Equities Feel the Heat as Yield Curve Inverts

A 2-year/10-year Treasury inversion has left markets shaken – but don't let short-term volatility get the better of your long-term financial focus.

At the end of July, the Federal Reserve (Fed) cut short-term interest rates by 0.25%, buoying equity markets. This week, investors are riding out short-term volatility as Wall Street cheered the delay of additional tariffs on Chinese goods (although trade uncertainty remains), then fell almost immediately on news of an inverted yield curve between 2- and 10-year Treasury bonds. The 3-month to 10-year curve has been inverted since May, often seen as a precursor to an imminent downturn.

However, we’ve historically seen significant lag (~22 months) between an inversion and the actual beginning of a recession, which suggests any potential downturn shouldn’t happen until after the 2020 election, according to Raymond James Chief Investment Officer Larry Adam. He remains constructive on equities, anticipating a rally that typically follows within a year of an inversion and additional support from another Fed rate cut. Plus, we’re heading into the fourth quarter, which often comes in strong after a weak third quarter.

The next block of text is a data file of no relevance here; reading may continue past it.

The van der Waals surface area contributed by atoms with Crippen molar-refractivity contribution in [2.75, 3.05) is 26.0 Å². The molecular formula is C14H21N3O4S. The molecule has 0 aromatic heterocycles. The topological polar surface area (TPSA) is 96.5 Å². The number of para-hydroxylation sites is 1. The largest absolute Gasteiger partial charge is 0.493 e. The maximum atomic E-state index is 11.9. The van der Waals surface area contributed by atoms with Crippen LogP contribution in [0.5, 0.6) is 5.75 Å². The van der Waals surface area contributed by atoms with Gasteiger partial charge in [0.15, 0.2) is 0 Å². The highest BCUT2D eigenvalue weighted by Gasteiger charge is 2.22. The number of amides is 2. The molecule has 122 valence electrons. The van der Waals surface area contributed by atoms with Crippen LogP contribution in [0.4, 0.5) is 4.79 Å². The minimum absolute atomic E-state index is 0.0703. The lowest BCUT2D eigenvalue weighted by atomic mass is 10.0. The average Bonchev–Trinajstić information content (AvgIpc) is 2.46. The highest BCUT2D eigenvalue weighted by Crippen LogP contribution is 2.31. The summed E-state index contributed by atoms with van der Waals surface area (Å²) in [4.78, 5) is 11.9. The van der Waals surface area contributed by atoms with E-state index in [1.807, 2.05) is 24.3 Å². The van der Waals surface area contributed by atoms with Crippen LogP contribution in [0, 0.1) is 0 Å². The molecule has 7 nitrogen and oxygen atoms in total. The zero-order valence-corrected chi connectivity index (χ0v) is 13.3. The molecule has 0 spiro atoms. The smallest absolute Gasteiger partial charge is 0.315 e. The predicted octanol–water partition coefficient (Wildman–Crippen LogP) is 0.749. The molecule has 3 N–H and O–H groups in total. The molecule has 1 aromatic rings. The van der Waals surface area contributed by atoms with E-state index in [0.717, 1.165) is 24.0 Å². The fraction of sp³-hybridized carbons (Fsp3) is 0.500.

As we’ve seen before, stock market participants often react sharply to shifts in trade policy perceptions and have been hypersensitive to minor changes in the monetary policy outlook. On Wednesday, the broad market S&P 500 dipped more than 2% in intraday trading (still up year to date) and the Dow Jones Industrial Average fell more than 600 points. Europe, particularly Germany and England, as well as the Chinese markets also saw some contraction. In addition, the Challenger Job-Cut Report showed slightly increased chances of corporate layoffs, which could indicate softening labor market conditions, notes Chief Economist Scott Brown. Job growth has slowed this year, but remains well above a pace needed to absorb new entrants into the labor market.

All of this adds up to the likelihood that the Fed will feel pressure to respond to downside risks by cutting short-term interest rates again – possibly at September’s policy meeting, explains Brown. Many countries, including the U.S., are sitting at or near historically low rates across the yield curve in the hopes of jump-starting slowing economies, notes Doug Drabik, managing director for fixed income research.